May 5, 2004

As you can see, the first update on this new project (906-127) will begin in the during stage. This car was obtained in pieces and has been in our facility waiting for restoration for more than ten years. During this time, various parts of the project have been worked on, but none of the assembly had begun.

Most of the glass panels have already been made and have been fit to the chassis in these pictures. The chassis was actually restored by Jim Weber but not painted. We have primed it black and will be painting it in the following pictures.

It is easier to fit all the inside panels and glue them in before the body is applied (remember our last 906 project).

These are various shots of this work being done.



At the beginning of this week, we sanded the chassis for final paint.

The chassis is now on the assembly table and we will show the gluing of all the inside panels next.

The tail for this project is a factory original new tail. After time, the gel coat spider cracked so it had to be ground off.


After the gel coat has been removed, a skin coat of filler is applied and then the complete tail will be primed with duratech. This product is actually lighter but has the same surface consistency as gel coat (great stuff).

These are pictures of the inside of the tail, which are neat because it's original, but not neat enough or strong enough to leave in this state. We will apply one layer of cloth (german type) to re-strengthen and make prettier.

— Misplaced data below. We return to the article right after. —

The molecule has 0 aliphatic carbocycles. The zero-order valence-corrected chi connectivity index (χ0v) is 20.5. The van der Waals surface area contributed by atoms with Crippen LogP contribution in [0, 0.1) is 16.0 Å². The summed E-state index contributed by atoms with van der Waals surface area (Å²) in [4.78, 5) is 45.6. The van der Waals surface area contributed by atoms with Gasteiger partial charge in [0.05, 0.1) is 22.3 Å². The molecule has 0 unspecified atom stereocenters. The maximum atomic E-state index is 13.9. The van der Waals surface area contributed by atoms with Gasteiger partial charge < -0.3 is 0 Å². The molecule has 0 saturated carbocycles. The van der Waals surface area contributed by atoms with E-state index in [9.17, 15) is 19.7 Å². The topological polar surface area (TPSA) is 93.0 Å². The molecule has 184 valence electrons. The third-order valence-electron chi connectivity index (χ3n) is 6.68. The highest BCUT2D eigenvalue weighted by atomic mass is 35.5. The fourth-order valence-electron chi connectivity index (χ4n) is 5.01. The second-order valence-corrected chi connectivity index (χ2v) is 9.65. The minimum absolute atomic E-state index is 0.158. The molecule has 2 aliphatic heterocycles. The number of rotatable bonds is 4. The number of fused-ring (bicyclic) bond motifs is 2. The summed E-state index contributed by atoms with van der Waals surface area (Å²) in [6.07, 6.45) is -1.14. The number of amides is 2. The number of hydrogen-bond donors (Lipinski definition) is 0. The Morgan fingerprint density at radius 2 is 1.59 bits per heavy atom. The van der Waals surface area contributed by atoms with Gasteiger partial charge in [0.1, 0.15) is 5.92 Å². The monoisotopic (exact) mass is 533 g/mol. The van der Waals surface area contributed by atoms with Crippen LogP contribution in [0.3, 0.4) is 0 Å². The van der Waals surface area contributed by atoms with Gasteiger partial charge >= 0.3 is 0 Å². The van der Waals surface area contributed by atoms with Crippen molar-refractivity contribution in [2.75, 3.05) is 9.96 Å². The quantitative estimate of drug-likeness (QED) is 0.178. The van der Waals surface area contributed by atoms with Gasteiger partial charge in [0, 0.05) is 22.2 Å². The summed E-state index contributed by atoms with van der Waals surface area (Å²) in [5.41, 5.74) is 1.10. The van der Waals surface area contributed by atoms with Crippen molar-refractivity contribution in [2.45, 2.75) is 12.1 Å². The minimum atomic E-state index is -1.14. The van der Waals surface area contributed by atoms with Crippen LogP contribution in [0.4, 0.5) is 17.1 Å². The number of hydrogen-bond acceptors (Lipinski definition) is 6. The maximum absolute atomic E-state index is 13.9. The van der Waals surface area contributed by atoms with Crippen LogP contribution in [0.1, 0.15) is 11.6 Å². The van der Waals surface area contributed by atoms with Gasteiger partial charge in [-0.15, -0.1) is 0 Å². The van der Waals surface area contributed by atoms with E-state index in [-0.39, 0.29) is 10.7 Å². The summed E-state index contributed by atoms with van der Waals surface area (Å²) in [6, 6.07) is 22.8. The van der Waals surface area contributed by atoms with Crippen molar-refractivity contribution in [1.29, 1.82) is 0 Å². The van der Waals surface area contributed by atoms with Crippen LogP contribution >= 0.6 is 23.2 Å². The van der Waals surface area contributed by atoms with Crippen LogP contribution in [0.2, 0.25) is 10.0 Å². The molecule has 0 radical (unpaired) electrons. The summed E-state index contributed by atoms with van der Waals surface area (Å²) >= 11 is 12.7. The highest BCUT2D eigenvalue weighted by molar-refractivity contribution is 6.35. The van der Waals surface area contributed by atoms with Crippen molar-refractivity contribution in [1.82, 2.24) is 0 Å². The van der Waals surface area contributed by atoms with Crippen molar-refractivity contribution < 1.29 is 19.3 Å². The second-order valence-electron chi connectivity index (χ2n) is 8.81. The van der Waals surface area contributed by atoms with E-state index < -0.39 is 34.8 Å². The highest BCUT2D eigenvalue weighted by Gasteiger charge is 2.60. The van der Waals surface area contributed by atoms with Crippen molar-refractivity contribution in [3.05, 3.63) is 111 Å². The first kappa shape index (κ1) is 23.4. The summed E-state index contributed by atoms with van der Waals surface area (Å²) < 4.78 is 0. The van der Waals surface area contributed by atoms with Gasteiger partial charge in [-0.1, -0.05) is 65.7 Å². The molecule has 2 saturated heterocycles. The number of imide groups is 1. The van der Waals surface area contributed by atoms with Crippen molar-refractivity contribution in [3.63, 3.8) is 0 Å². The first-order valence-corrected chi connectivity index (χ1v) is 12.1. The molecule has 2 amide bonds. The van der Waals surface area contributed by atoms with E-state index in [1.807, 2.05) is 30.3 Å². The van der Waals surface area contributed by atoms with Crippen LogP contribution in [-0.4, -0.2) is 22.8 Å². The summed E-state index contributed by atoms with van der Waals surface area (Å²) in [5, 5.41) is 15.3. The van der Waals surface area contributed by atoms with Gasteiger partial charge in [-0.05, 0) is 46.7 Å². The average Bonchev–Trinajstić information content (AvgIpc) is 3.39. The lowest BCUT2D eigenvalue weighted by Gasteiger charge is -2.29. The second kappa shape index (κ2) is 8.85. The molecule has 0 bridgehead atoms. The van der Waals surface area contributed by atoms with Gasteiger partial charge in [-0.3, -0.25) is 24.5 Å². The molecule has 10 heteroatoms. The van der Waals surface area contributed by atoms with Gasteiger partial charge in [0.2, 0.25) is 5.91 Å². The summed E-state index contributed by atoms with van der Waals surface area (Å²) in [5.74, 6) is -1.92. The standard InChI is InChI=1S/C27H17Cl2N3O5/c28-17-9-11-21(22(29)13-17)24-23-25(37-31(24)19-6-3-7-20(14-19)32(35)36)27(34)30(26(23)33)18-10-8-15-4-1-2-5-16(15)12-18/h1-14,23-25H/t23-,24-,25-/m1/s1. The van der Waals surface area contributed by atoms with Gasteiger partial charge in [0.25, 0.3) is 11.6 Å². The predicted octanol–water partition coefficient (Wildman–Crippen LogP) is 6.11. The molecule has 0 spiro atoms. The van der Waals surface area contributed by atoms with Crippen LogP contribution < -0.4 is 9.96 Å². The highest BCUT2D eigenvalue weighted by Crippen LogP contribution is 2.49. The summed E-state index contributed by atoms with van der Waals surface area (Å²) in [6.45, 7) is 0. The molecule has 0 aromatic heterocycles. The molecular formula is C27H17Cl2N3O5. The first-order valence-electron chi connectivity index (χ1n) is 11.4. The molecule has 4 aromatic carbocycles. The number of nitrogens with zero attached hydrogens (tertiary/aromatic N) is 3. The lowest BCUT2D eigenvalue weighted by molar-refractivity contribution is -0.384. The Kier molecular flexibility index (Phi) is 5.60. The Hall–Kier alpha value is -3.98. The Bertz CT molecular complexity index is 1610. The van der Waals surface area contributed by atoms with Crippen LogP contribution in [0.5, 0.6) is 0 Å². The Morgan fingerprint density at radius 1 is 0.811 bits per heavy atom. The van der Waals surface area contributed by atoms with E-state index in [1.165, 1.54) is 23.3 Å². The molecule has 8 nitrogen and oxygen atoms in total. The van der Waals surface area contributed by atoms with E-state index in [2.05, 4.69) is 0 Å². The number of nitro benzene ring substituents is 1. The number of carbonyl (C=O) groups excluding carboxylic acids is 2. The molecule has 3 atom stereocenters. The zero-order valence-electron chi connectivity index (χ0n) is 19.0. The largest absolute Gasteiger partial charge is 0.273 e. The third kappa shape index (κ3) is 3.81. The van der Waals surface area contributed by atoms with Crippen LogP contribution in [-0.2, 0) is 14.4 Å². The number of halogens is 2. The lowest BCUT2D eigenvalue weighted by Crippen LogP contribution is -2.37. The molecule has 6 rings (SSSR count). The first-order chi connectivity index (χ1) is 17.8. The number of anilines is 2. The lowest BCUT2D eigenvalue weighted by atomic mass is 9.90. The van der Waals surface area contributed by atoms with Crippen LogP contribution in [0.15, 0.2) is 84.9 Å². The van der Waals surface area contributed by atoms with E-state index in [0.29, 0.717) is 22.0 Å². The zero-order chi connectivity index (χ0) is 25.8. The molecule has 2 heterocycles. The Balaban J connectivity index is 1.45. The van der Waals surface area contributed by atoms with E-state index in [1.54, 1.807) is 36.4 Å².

The factory contracted these parts to other companies and their consistency to detail lacked. I have disassembled many racing Porsches, some are better than others during the build process.

The picture on the right shows one square of gel coat remaining, but it will be ground off and re-primed.

These runs are typical of early glass fabrication. Sometimes the runs aren't quite as bad. We do like original character, but to leave this is a little too much.

The tail is now nearing the primer stage. This work was done at the first of 2004.

From shit to shine in one spray.

The weight of this tail will indeed grow but not by more than 5-7 pounds.

The tail will be a lot stronger for its remaining life (hopefully 200 years).

These pictures are after the tail is block sanded. The next primer will be red because the car will be signal red. We will be telling you the great history of 127, which includes the 1966 European Hill Climb Champion for 2 liter prototypes. At the helm was Sepp Greger who is still alive and wants to drive his old car again. Sepp is now 83 years old. If Paul Newman at 79 can kick butt, we're sure Sepp can do the same.

This is a photo of Sepp Greger's visit November 24, 2002.
Left to right is Otto Grossmann, Kevin, Sepp Greger, and Steve Johns.

Here I am making the door seals. You remember the process.


Some of the mechanical parts are being painted.

The pictures aren't great, but the 906 guys love them.

We will try to give you two updates a week on this project.

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